The US Supreme Court recently heard oral arguments in a case in which clothing company Abercrombie & Fitch had refused to hire a candidate for a store sales position because of a hijab headscarf that she wore for religious reasons.
It’s clear that American law, specifically Title VII of the Civil Rights Act of 1964, doesn’t let an employer refuse to hire an individual on account of her religious observance or practice, unless it can’t accommodate the religious practice without undue hardship in the conduct of its business.
What isn’t clear, and what the US Supreme Court will soon decide, is whether an employer can be liable under Title VII for refusing to hire an applicant on account of her religious practice where the candidate didn’t provide the employer with direct, explicit notice of her need for a religious accommodation.
In the recent case, the candidate had applied for a job in a children’s clothing store owned by Abercrombie; she wore a black headscarf to the interview but didn’t say why; and Abercrombie refused to hire her because the headscarf was inconsistent with the company’s “Look Policy” that forbids black clothing and caps. As it turns out, the candidate is Muslim, and wears the black hijab headscarf as part of her religious practice.
The Equal Employment Opportunity Commission, a federal government agency, sued Abercrombie on the candidate’s behalf in federal court. The EEOC argued that the refusal to hire her because of her headscarf was a violation of Title VII. Abercrombie responded, in part, that the candidate should have informed the interviewer that she required an accommodation from the Look Policy.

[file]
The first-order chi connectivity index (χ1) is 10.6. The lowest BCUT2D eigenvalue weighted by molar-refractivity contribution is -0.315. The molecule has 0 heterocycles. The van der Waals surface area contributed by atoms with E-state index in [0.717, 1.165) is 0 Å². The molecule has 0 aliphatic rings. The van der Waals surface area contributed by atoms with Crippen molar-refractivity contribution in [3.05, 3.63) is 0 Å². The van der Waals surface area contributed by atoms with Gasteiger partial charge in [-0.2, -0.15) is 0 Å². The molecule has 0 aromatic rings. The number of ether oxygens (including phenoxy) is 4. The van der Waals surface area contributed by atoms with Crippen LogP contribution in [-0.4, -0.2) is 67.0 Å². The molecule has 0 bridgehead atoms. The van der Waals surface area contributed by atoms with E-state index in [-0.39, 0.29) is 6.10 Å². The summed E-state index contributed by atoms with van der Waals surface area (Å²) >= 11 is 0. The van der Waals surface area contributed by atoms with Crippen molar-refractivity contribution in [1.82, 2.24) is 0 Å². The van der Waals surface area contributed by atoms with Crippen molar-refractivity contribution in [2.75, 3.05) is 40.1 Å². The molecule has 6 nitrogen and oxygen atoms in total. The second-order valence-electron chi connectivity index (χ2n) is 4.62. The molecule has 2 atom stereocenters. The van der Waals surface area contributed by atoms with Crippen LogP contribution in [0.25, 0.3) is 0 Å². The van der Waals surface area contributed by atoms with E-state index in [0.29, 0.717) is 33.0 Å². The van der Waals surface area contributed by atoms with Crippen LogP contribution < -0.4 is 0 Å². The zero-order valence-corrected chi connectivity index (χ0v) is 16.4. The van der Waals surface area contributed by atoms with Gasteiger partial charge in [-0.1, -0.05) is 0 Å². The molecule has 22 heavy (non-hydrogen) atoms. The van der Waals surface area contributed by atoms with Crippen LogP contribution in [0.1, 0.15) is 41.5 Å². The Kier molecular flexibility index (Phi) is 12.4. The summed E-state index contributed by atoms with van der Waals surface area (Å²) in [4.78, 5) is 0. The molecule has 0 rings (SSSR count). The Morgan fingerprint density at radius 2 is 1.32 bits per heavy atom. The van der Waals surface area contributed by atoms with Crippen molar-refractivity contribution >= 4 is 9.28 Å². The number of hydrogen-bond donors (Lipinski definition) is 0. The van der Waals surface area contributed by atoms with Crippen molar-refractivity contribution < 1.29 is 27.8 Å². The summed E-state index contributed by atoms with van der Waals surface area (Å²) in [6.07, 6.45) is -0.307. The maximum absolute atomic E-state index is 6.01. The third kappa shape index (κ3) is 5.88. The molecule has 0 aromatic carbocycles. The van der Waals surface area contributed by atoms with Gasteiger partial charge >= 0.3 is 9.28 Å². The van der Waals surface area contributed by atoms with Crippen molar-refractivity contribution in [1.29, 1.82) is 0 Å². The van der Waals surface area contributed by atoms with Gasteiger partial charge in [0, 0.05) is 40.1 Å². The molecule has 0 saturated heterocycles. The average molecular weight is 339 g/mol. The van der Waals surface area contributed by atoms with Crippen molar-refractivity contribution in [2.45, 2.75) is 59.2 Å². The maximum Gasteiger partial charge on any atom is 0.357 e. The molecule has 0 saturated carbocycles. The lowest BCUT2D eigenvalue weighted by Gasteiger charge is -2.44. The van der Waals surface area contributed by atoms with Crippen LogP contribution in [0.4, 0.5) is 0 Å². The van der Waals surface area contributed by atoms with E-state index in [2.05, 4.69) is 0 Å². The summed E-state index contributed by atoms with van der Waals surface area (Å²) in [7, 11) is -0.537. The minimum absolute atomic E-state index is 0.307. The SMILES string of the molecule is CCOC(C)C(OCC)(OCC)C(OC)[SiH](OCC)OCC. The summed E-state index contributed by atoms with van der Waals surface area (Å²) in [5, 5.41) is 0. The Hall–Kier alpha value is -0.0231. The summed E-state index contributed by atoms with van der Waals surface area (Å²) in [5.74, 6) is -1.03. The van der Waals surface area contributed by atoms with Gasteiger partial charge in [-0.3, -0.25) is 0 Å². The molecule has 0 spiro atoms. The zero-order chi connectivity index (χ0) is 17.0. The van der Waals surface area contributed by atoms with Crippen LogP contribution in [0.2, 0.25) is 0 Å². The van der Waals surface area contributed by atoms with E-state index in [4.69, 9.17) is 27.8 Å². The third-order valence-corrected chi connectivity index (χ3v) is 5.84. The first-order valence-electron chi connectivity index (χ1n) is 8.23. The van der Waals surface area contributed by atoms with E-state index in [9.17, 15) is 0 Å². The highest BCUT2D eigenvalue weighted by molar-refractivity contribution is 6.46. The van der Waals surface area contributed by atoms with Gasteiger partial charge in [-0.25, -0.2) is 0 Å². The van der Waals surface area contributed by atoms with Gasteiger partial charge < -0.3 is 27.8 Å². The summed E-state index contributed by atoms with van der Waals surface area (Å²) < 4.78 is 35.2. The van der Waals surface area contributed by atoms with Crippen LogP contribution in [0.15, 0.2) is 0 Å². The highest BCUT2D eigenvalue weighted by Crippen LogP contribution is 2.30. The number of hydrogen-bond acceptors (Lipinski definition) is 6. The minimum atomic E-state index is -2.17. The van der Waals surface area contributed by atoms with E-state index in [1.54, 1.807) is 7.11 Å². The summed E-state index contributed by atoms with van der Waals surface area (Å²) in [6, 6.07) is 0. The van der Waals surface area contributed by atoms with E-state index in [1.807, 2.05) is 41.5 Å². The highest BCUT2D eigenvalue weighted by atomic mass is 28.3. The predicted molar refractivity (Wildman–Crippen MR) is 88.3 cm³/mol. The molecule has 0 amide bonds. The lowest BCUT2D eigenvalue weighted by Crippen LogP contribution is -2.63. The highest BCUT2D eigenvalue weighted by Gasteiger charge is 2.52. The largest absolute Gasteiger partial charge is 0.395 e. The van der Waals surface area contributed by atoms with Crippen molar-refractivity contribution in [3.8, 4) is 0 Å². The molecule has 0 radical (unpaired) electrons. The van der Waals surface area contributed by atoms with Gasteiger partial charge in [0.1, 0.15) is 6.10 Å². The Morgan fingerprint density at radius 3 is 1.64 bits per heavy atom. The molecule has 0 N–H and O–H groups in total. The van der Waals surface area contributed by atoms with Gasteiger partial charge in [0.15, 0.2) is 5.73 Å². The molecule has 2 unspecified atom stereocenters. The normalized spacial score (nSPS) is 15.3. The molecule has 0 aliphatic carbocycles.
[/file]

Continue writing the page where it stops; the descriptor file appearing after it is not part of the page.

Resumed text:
The district court granted summary judgment for the EEOC. (Summary judgment is a ruling on the law where the facts aren’t in dispute.) The Court of Appeals for the Tenth Circuit reversed, holding that summary judgment should have been granted in favor of Abercrombie. And just 2 weeks ago, the Supreme Court heard oral arguments in a case that’s very narrowly framed: can an employer be liable under Title VII for refusing to hire an applicant based on a religious practice where she didn’t provide the employer with direct, explicit notice of her need for a religious accommodation?
Another way of framing the issue is “Who has the burden of raising the issue during the interview?” The EEOC’s position is that a candidate shouldn’t be required to make a specific request for a religious accommodation to wear a hijab. Abercrombie’s position is that an employer shouldn’t have to guess whether a head scarf is worn for religious reasons or fashion reasons.
Justice Samuel Alito colorfully illustrated the issue during oral argument, in the following question to Shay Dvoretzky, Abercrombie’s lawyer:
All right. Let’s say four — four people show up for a job interview at Abercrombie. And half — this is going to sound like a joke, but, you know, it’s not. (Laughter.) So the first is a Sikh man wearing a turban, the second is a Hasidic man wearing a hat, the third is a Muslim woman wearing a hijab, the fourth is a Catholic nun in a habit. Now, do you think the employer has to — that those people have to say, we just want to tell you, we’re dressed this way for a religious reason. We’re not just trying to make a fashion statement.
You can listen to the oral arguments, and read the oral argument transcript, by clicking on the link near the bottom of this page of the Oyez website.
A decision is expected within the next few months.
(The New York Times illustrated an article on the oral argument with a photo of rejected candidate Samantha Elauf, her mother, and the EEOC General Counsel on the Supreme Court steps.)